John Merrow’s Addicted to Reform: A 12-Step Program to Rescue Public Education featured an all-important question.
Asian American public school students outperform whites by 15 points. So, why didn’t school reformers say, “let’s eliminate recess, physical education, art, and music for middle- and upper-middle-class white kids and substitute drilling and more drilling until they catch up?”
Merrow reviews the way that test and punish “went into high gear during [the] Bush and Obama” administrations. Sadly, these true believers in corporate reform believe that test-driven reform was more than an opportunity to sound tough by saying the word “accountability” over and over again. Clueless, but sincere, advocates claimed that bubble-in reform was “the civil rights movement of the 21st century.” How they can still maintain such an absurdity is harder to explain.
As Merrow describes, output-driven, competition-driven reform was a fundamentally anti-intellectual experiment. But continuing to deny that it has failed isn’t rational. To explain the continuing commitment to test and punish, Merrow astutely borrows from the language of addiction.
The veteran reporter, with four decades of experience at NPR and PBS, recalls the legacies of “blindly worshipping test scores.” Under Arne Duncan, Joel Klein, and Michelle Rhee, et. all and with funding by the “Billionaires Boys Clubs,” test scores became more than “the holy grail.” Merrow concludes, “Test scores are their addiction, the equivalent of crack cocaine, oxycodone, or crystal meth.”
When high stakes testing was ramped up as a stick to be applied to every single educator, the result was predictable; “‘regurgitation education’ became the order of the day.” As Merrow documents, accountability-driven, competition-driven reformers turned schools into dreary places for “parroting back answers, while devaluing intellectual curiosity, cooperative learning, projects, field trips, the arts, physical education and citizenship.”
Merrow does what reformers fail to do when tallying the meager gains produced by test-driven, charter-driven policies, while ignoring the economic and human price of their experiments. Reformers tout dramatic gains in meaningless state test scores, but ignore the reliable NAEP results. After years of incremental gains, NAEP scores have gone flat or declined, as the achievement gap increased. Moreover, NAEP takers who weren’t drilled for state assessments score 9 points higher than those who were prepped.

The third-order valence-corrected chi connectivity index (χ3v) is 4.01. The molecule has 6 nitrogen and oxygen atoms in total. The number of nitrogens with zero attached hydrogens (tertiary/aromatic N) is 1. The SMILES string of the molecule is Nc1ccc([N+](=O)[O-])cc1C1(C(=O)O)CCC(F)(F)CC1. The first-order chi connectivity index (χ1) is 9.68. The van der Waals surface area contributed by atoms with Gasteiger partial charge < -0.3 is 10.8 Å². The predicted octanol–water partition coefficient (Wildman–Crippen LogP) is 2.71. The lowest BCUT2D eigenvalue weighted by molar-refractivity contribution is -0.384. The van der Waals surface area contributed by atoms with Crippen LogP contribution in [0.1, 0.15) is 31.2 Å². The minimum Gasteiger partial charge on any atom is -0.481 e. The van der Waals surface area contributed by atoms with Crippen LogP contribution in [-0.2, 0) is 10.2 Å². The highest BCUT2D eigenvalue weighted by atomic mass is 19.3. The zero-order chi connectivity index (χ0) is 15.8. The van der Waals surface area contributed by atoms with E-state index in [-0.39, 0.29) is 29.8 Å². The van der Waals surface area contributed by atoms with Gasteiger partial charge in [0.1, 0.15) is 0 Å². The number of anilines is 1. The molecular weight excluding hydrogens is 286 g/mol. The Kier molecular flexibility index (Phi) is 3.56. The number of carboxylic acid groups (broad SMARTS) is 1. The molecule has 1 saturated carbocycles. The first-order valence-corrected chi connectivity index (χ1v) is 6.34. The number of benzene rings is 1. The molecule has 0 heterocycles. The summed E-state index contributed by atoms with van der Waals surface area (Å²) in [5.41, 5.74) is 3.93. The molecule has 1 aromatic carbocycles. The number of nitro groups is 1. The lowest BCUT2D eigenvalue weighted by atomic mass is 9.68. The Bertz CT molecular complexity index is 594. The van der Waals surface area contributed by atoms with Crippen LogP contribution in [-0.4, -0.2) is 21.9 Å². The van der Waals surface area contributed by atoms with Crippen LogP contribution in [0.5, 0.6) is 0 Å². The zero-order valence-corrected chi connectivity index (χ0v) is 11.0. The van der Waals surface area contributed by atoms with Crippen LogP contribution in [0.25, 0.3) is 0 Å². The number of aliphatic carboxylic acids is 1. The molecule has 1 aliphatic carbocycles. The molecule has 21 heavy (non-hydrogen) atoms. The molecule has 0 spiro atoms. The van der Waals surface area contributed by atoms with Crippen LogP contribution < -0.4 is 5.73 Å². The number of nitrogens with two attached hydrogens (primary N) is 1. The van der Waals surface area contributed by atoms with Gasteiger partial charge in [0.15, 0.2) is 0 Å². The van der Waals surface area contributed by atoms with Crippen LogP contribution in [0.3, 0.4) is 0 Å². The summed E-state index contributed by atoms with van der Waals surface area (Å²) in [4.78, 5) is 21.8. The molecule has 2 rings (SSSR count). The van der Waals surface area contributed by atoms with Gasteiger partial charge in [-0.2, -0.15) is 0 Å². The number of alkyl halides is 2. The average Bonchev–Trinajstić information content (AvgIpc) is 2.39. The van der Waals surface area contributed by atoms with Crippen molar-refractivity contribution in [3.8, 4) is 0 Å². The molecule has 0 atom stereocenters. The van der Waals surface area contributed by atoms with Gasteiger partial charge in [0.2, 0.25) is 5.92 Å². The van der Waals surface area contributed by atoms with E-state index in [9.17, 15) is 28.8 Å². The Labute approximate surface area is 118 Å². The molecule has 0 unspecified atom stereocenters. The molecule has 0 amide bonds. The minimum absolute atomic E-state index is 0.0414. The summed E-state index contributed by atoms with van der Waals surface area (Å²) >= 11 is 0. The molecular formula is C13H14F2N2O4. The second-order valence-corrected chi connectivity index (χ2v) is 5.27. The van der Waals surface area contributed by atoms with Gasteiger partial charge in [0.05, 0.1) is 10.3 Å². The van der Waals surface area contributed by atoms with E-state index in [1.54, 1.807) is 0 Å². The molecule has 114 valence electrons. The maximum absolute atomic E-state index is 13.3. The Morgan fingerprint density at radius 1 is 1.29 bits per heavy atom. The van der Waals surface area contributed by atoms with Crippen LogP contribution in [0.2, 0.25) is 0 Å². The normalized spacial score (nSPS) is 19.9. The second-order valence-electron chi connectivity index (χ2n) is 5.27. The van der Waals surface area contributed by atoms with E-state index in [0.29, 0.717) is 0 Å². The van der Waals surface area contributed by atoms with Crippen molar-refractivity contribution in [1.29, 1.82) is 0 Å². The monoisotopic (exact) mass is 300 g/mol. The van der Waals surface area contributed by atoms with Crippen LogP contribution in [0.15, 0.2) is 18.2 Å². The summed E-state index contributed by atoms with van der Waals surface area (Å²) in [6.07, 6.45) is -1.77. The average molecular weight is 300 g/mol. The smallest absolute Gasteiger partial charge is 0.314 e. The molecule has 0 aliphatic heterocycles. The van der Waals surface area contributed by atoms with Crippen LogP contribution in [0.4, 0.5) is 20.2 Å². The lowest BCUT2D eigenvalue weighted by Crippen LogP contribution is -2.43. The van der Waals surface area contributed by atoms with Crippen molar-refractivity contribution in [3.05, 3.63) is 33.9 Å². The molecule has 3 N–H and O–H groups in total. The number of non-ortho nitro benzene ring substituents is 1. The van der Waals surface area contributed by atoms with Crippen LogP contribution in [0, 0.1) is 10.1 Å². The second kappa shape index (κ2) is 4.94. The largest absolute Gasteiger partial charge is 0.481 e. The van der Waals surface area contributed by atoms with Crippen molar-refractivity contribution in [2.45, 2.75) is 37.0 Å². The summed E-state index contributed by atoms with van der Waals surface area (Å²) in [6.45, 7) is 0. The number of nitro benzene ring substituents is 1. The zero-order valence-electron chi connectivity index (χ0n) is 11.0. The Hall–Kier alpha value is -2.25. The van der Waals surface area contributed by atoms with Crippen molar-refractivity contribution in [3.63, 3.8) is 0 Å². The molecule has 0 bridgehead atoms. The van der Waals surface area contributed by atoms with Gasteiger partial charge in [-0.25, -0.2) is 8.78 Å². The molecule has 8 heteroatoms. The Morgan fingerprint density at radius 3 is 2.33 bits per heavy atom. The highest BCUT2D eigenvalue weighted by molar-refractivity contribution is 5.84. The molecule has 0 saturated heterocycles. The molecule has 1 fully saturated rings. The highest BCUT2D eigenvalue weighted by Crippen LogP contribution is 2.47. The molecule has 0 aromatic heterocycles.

Merrow dubs the unintended and ignored (by reformers) cost of reforms Edugenesis, or the education version of the medical term for doctor-caused problems. Of course, high stakes testing narrowed the curriculum and encouraged cheating, as well as “juking the stats,” while undermining the trusting relationships that are the key to learning.
When proposing solutions, such as high-quality early education, Merrow warns against repeating the history of accountability-driven policies. We must not let the premature introduction of academics drive guided play out of early education. We must repudiate the mentality that prompted a New York kindergarten to cancel its annual play so five-year-olds could spend more time becoming “college and career ready.” Merrow warns, “Non-educators who are not versed in child development shouldn’t be deciding how three and four- year-olds spend their days. And under no circumstances should those days involve testing.”
Merrow concludes, “Students have been the losers, sentenced to mind-numbing schooling. Teachers who care about their craft have also lost out.” He strongly supports teachers and unions who opposed the way that “test and punish” predictably “poisoned learning by turning it into a ‘gotcha game.’” He unambiguously states that we will not “get out of the woods” until we “stop belittling and sometimes humiliating” educators. But the real heroes of Addicted to Reform are the patrons and students of the grassroots Opt Out movement.
As a former inner city teacher, I must thank John Merrow for his wisdom, his reporting and research and, above all, his listening. His stories from across the nation explain my classroom experience, as well as my dealings with school systems and reformers.
I saw the way that high stakes testing and the extreme proliferation of charters turned my run-of-the-mill inner city school into the type of institution that defies improvement. Our old, low-performing school had plenty of problems and an abundance of strengths. Reform turned it into a demoralized place for those left behind in the competition. Schools with such a critical mass of suffering kids from generational poverty, who have survived multiple traumas, from neighborhoods that lack trusting relationships largely defy improvement.
It is inconceivable to me that the social engineers who imposed this failed experiment could ignore the suffering imposed on kids like mine unless Merrow is correct, and they are “addicted to reform.”